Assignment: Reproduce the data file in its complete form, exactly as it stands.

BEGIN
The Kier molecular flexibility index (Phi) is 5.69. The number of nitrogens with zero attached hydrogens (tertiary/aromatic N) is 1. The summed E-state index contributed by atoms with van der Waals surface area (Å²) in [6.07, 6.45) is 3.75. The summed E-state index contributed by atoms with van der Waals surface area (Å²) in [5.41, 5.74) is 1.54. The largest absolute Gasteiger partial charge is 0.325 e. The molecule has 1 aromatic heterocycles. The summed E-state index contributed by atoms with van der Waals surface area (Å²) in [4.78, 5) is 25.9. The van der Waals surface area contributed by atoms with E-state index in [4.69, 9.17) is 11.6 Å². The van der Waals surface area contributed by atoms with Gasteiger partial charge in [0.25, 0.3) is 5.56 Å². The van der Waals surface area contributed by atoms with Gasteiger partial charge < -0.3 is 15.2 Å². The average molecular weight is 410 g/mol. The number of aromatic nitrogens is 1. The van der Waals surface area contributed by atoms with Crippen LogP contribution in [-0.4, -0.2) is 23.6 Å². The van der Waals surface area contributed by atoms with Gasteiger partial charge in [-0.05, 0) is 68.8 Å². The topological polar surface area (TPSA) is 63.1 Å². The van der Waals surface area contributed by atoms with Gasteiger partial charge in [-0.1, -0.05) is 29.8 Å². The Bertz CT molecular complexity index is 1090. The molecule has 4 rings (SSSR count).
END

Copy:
The Kier molecular flexibility index (Phi) is 5.69. The number of nitrogens with zero attached hydrogens (tertiary/aromatic N) is 1. The summed E-state index contributed by atoms with van der Waals surface area (Å²) in [6.07, 6.45) is 3.75. The summed E-state index contributed by atoms with van der Waals surface area (Å²) in [5.41, 5.74) is 1.54. The largest absolute Gasteiger partial charge is 0.325 e. The molecule has 1 aromatic heterocycles. The summed E-state index contributed by atoms with van der Waals surface area (Å²) in [4.78, 5) is 25.9. The van der Waals surface area contributed by atoms with E-state index in [4.69, 9.17) is 11.6 Å². The van der Waals surface area contributed by atoms with Gasteiger partial charge in [0.25, 0.3) is 5.56 Å². The van der Waals surface area contributed by atoms with Gasteiger partial charge < -0.3 is 15.2 Å². The average molecular weight is 410 g/mol. The number of aromatic nitrogens is 1. The van der Waals surface area contributed by atoms with Crippen LogP contribution in [-0.4, -0.2) is 23.6 Å². The van der Waals surface area contributed by atoms with Gasteiger partial charge in [-0.05, 0) is 68.8 Å². The topological polar surface area (TPSA) is 63.1 Å². The van der Waals surface area contributed by atoms with Gasteiger partial charge in [-0.1, -0.05) is 29.8 Å². The Bertz CT molecular complexity index is 1090. The molecule has 4 rings (SSSR count).